The Baltimore Sun

Lenders' greed now hurts homeowners

All the talk about subprime mortgage markets causing losses for banks, markets and investors worldwide has given little attention to the root of the problem: Many of the lenders and investors got too greedy ("Fallout from U.S. rattles world markets," Aug. 10).

Some of those defaulting on home loans may be guilty of borrowing too much or of misrepresenting their ability to pay. But for many of us the unjustified ballooning of our interest rates is the real root of the problem.

An adjustable interest rate mortgage that adjusts up from 6 percent or 8 percent to 14 percent in a few years will force even a careful, honest borrower over a cliff.

My refinanced home loan payment was at first only $485 a month and easily affordable. But after three years and a few adjustments, the interest rate had grown to 14 percent and the payment had doubled.

Many hardworking consumers have been duped and put out of their homes because of the greed in this industry.

Subprime lending practices have allowed lenders to get greedy for larger and faster returns and to extract huge short-term profits with inflated interest rates.

However, over the long-term, these usurious interest rates have proved to be bad business practices which have caused untold hardships for millions of Americans.

Greg Satorie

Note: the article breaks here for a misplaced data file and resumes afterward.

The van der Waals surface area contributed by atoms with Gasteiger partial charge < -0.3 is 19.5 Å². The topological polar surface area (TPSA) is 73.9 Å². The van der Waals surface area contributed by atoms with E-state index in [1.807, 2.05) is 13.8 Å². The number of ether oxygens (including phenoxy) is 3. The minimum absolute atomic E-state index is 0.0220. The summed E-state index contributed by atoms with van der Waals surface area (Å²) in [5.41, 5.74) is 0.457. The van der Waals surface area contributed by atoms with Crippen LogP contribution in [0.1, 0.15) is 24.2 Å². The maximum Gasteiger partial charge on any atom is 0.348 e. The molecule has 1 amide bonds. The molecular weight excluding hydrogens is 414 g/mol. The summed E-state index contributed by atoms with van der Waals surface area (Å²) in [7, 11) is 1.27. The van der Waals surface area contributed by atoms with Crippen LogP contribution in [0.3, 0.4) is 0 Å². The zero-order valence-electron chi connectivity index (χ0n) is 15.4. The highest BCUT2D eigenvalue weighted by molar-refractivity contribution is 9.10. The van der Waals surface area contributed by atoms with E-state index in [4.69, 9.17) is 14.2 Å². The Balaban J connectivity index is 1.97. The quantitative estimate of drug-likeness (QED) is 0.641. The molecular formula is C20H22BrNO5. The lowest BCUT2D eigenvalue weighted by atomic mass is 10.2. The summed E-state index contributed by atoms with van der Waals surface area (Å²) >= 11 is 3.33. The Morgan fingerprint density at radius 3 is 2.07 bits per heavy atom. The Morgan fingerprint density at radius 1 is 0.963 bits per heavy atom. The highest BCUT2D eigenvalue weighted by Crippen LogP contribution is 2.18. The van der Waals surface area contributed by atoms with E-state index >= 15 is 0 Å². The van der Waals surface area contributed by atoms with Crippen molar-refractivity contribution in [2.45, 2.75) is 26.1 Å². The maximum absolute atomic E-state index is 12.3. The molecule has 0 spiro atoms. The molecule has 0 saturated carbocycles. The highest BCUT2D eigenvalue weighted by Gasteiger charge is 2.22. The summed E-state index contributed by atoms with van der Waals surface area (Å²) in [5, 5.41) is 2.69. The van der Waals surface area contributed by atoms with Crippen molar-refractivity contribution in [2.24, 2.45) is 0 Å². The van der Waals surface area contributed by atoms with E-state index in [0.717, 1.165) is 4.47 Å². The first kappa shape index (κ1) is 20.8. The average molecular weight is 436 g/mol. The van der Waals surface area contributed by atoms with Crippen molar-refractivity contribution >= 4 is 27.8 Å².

No slogan will stop trashing of the city

Mayor Sheila Dixon's plan to spend $2 million to fight litter with ads is a complete waste of time ("$2 million ad campaign to take aim at litterbugs," Aug. 8).

I agree with her that the city's trash problem causes a lack of pride in the city. But to think TV, radio and billboard ads will clean up the city is a pipe dream. This money would be better spent enforcing our trash laws and paying clean-up crews in areas of the city other than downtown.

I live in the Gwynns Falls community, and this area hasn't seen a street-sweeper in years.

And my efforts to keep the trash picked up are like fighting a losing battle.

Some residents put their trash on the street days before the scheduled pick-up. And only about 10 percent of this area's residents even use a trash can.

I have become totally disgusted with the appearance of my community in recent years and I'm considering moving from the area I have called home for more than 40 years.

The lack of respect for one's neighborhood that is ingrained in these residents' habits cannot be changed with ads.

The way we get speeders to slow down and obey traffic laws is through law enforcement and fines.

A hit in the wallet gets someone's attention much more than a pretty billboard or a catchy slogan does.

Maurice Taylor


Focus on solutions instead of slogans

Baltimore was once "The City that Reads," but now its schools have the nation's third-lowest graduation rate.

Then the city decided to "Believe" and now it has one of the nation's highest murder rates.

So if history repeats itself now that Baltimore has the anti-litter slogan "Don't Make Excuses. Make a Difference" we are on the way to being the filthiest city in the nation ("$2 million ad campaign to take aim at litterbugs," Aug. 8).

Baltimore would be better served if its mayors stopped making slogans and focused on the real problem of violence in our city.

Don Ruthig

Glen Arm

Streetcars can offer easier mass transit